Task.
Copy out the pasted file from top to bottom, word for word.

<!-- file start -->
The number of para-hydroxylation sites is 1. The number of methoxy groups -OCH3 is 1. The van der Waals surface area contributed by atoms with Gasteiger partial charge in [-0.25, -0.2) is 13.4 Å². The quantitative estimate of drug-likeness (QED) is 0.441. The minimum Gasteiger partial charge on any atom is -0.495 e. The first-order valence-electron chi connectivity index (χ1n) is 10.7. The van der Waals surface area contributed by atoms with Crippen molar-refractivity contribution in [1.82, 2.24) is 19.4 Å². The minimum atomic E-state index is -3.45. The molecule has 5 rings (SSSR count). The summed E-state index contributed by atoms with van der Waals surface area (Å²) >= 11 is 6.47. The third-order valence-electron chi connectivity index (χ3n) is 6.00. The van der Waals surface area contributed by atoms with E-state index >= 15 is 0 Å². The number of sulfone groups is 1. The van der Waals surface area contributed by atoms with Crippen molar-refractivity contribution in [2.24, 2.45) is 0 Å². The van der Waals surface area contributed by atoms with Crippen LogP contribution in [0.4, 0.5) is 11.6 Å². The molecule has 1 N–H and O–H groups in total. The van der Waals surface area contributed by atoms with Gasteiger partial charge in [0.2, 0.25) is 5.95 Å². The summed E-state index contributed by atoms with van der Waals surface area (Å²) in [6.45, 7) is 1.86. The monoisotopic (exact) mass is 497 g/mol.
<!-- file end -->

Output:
The number of para-hydroxylation sites is 1. The number of methoxy groups -OCH3 is 1. The van der Waals surface area contributed by atoms with Gasteiger partial charge in [-0.25, -0.2) is 13.4 Å². The quantitative estimate of drug-likeness (QED) is 0.441. The minimum Gasteiger partial charge on any atom is -0.495 e. The first-order valence-electron chi connectivity index (χ1n) is 10.7. The van der Waals surface area contributed by atoms with Crippen molar-refractivity contribution in [1.82, 2.24) is 19.4 Å². The minimum atomic E-state index is -3.45. The molecule has 5 rings (SSSR count). The summed E-state index contributed by atoms with van der Waals surface area (Å²) >= 11 is 6.47. The third-order valence-electron chi connectivity index (χ3n) is 6.00. The van der Waals surface area contributed by atoms with E-state index >= 15 is 0 Å². The number of sulfone groups is 1. The van der Waals surface area contributed by atoms with Crippen molar-refractivity contribution in [2.24, 2.45) is 0 Å². The van der Waals surface area contributed by atoms with Crippen LogP contribution in [0.4, 0.5) is 11.6 Å². The molecule has 1 N–H and O–H groups in total. The van der Waals surface area contributed by atoms with Gasteiger partial charge in [0.2, 0.25) is 5.95 Å². The summed E-state index contributed by atoms with van der Waals surface area (Å²) in [6.45, 7) is 1.86. The monoisotopic (exact) mass is 497 g/mol.